The sights at Isle of Palms County Park beach Friday morning looked like a combination of an obstacle course and the TV show “Baywatch.”

The beach played host to the South Carolina Recreation and Parks Association’s 16th annual lifeguard competition, featuring 10 teams of lifeguards competing to see who could most quickly and accurately complete a series of events.

The competition started at 10 a.m. with teams of lifeguards in red swimsuits taking the beach, and ordinary beachgoers becoming spectators to the events.

The events included an individual ocean swim, a simulated ocean rescue and an event known as beach flags, widely regarded as the most difficult event of the competition.

“Beach flags is intense,” said Amanda Bowles, a lifeguard in Myrtle Beach who made the trip down as a fun experience for her and her team.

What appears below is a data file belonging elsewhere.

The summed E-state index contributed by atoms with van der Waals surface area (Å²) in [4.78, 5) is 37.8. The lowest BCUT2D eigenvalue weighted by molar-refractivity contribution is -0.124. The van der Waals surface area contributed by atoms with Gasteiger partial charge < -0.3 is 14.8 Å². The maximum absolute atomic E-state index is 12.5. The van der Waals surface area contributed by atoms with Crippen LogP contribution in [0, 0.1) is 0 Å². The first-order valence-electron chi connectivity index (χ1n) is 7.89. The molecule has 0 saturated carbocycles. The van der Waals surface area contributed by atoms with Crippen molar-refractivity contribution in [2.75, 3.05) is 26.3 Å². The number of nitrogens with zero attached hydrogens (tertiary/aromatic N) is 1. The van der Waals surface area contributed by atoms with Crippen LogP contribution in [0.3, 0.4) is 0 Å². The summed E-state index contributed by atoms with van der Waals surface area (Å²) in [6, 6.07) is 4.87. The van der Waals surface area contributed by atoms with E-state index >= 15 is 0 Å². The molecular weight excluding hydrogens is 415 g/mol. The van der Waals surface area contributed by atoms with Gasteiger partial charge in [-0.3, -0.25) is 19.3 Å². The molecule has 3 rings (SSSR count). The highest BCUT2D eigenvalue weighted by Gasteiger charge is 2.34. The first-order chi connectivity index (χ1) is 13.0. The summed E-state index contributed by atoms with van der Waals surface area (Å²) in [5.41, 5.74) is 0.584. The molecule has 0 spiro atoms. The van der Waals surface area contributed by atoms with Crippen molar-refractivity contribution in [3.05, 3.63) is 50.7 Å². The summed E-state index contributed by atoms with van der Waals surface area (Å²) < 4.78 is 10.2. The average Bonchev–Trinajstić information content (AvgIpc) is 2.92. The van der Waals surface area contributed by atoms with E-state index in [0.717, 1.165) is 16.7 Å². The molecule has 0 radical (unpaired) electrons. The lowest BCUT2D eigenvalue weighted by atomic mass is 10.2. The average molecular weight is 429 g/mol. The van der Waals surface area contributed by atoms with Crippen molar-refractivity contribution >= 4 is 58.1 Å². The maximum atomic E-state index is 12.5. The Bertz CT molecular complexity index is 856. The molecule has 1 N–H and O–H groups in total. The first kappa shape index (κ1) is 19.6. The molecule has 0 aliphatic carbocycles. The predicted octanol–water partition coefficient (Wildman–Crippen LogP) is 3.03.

Beach flags started with competitors lying face down, facing away from a set of evenly spaced pieces of pipe, called “flags.” When the whistle blew, the competitors sprinted to grab a flag. What made the event difficult was that there was one more competitor than the number of flags available, similar to musical chairs.

Ben Crutchfield, a 17-year-old Wando High School student, preferred the more physical event to swimming. When asked what he thought the hardest event would be, his reply was, “The swim, for sure.”

During the afternoon, the events shifted from the salt water off the beach to the chlorinated water of the pool.

The pool events, held at the Mount Pleasant Recreation Department’s R.L. Jones Center pool, included a 50-yard individual sprint swim, an obstacle course relay and a spinal injury management skill scenario.

The spinal injury scenario featured lifeguards approaching a victim in the water, then using proper techniques to stabilize and secure the victim to a backboard. The event was completed when the victim was safely stabilized and removed from the water.

The winners, a team representing the Charleston County Park and Recreation Commission, earned a trophy and bragging rights among Lowcountry lifeguards for the rest of the year.